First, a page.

RUSH TOWNSHIP — It is a sad week for a family that ran a golf course for four decades in Northumberland County. They had to close the Cherokee Golf Course near Danville last fall for economic reasons. Now the place is being plowed over to turn it into farmland.
One by one they fall, dozens and dozens of trees that lined the fairways at Cherokee Golf Course near Danville are coming down.
“There’s a whole lot of good memories here that are being knocked down.”
Kevin Brouse and his family planted all those trees over the past four decades. They nurtured and cared for this course that their dad and mom started for all those years. Now work is being done to turn it into farmland. The family is leasing it to Furmano Foods from Northumberland.
With the trees down, even Brouse gets a little mixed up on this course he knew so well. The family had to close it last fall because they just weren’t making enough money. It became a labor of love only.
“The last payroll we had to anyone was three years ago and the last two years has been with no compensation at all, just putting the time in and trying and hoping the economy would change and sadly it hasn’t,” Brouse said.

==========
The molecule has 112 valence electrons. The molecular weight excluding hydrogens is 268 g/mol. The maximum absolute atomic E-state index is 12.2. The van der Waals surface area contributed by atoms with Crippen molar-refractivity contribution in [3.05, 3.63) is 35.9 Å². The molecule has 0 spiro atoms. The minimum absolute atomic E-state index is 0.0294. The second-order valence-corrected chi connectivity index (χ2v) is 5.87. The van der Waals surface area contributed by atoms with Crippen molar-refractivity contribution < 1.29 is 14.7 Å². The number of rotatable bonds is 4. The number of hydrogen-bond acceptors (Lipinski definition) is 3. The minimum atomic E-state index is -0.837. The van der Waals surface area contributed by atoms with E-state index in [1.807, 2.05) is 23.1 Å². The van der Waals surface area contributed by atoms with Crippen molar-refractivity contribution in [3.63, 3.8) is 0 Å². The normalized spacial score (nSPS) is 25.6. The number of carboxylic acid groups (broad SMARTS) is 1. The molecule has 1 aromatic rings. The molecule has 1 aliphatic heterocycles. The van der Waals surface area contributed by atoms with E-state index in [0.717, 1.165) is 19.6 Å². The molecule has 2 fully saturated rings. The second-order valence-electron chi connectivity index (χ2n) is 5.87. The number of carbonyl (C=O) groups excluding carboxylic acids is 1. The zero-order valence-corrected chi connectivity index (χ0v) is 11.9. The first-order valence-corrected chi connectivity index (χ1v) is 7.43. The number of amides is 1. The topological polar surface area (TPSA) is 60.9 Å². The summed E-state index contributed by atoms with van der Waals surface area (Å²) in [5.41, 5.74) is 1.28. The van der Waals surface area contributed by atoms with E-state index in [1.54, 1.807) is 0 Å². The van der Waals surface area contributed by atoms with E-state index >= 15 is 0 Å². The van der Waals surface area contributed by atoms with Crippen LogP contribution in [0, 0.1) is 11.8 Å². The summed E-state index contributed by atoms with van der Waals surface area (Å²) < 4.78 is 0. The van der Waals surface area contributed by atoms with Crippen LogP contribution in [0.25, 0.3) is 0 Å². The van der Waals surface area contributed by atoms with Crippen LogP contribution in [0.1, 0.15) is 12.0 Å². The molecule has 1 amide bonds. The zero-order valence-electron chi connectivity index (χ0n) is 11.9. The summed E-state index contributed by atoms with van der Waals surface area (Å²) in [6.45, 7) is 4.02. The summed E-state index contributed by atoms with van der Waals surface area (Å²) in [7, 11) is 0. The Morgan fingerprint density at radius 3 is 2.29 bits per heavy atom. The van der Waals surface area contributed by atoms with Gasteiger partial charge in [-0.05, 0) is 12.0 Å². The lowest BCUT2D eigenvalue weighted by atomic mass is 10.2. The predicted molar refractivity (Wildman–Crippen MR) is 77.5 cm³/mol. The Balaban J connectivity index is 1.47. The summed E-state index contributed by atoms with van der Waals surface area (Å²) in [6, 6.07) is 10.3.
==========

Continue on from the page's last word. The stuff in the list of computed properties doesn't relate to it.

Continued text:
The trees will all be gone soon and the family says in only a couple weeks there will be rows and rows of corn, over 60 acres here. The family says pretty soon there will be no sign a course was ever here.
“I was kind of feeling sorry for myself and I posted on Facebook that this was a significant portion of my life and my daughter put it into perspective and said, ‘Yeah Dad, but it was all of ours.'”
Some family members were too emotional to even talk to us watching all this. Brouse gets especially sad walking into the empty clubhouse, seeing his dad’s photo on the wall.
“You look up and you just, it’s one of those times when you wish you could talk to him, get his opinion and see what he has to say,” Brouse said. “I’ve accepted what’s going to occur. It’s coming back to farming. We have no say on that at this point. What the future holds, who knows?”
The Brouse family signed a five-year lease with Furmano Foods to farm the land. That company specializes in tomatoes, but for at least the first year, the farm will be corn.